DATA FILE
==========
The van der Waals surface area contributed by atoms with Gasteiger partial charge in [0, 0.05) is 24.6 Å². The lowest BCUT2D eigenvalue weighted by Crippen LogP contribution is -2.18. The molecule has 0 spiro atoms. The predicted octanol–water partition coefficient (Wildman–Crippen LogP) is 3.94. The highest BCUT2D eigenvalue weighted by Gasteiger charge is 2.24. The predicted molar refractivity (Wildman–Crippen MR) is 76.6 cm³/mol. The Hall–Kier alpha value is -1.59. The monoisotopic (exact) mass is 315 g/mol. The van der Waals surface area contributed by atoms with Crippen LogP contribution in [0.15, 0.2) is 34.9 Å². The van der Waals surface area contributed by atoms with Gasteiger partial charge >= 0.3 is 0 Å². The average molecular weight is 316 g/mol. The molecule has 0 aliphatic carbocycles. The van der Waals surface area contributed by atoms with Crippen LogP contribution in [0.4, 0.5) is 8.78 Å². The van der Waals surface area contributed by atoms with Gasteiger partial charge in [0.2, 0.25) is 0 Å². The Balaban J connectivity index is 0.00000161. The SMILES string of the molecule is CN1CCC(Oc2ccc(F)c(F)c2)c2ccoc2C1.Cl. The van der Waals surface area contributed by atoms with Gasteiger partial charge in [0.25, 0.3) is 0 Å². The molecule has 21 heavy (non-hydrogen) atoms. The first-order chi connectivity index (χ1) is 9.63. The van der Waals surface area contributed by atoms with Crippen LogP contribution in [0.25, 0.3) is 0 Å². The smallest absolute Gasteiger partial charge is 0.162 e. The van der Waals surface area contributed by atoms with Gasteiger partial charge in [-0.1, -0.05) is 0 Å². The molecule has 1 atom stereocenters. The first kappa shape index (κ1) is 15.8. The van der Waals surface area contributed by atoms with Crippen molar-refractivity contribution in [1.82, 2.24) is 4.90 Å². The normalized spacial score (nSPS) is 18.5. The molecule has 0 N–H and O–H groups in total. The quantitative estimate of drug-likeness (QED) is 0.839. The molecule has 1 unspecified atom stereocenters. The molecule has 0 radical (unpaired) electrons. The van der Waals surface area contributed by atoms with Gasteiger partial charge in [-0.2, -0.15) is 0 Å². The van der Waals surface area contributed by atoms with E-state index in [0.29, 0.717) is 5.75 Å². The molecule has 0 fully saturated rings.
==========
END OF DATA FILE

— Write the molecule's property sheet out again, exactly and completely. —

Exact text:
The van der Waals surface area contributed by atoms with Gasteiger partial charge in [0, 0.05) is 24.6 Å². The lowest BCUT2D eigenvalue weighted by Crippen LogP contribution is -2.18. The molecule has 0 spiro atoms. The predicted octanol–water partition coefficient (Wildman–Crippen LogP) is 3.94. The highest BCUT2D eigenvalue weighted by Gasteiger charge is 2.24. The predicted molar refractivity (Wildman–Crippen MR) is 76.6 cm³/mol. The Hall–Kier alpha value is -1.59. The monoisotopic (exact) mass is 315 g/mol. The van der Waals surface area contributed by atoms with Crippen LogP contribution in [0.15, 0.2) is 34.9 Å². The van der Waals surface area contributed by atoms with Gasteiger partial charge >= 0.3 is 0 Å². The average molecular weight is 316 g/mol. The molecule has 0 aliphatic carbocycles. The van der Waals surface area contributed by atoms with Crippen LogP contribution in [0.4, 0.5) is 8.78 Å². The van der Waals surface area contributed by atoms with Gasteiger partial charge in [0.2, 0.25) is 0 Å². The Balaban J connectivity index is 0.00000161. The SMILES string of the molecule is CN1CCC(Oc2ccc(F)c(F)c2)c2ccoc2C1.Cl. The van der Waals surface area contributed by atoms with Gasteiger partial charge in [0.25, 0.3) is 0 Å². The molecule has 21 heavy (non-hydrogen) atoms. The first-order chi connectivity index (χ1) is 9.63. The van der Waals surface area contributed by atoms with Crippen LogP contribution in [0.25, 0.3) is 0 Å². The smallest absolute Gasteiger partial charge is 0.162 e. The van der Waals surface area contributed by atoms with Gasteiger partial charge in [-0.1, -0.05) is 0 Å². The molecule has 1 atom stereocenters. The first kappa shape index (κ1) is 15.8. The van der Waals surface area contributed by atoms with Crippen molar-refractivity contribution in [1.82, 2.24) is 4.90 Å². The normalized spacial score (nSPS) is 18.5. The molecule has 0 N–H and O–H groups in total. The quantitative estimate of drug-likeness (QED) is 0.839. The molecule has 1 unspecified atom stereocenters. The molecule has 0 radical (unpaired) electrons. The van der Waals surface area contributed by atoms with Gasteiger partial charge in [-0.2, -0.15) is 0 Å². The van der Waals surface area contributed by atoms with E-state index in [0.29, 0.717) is 5.75 Å². The molecule has 0 fully saturated rings.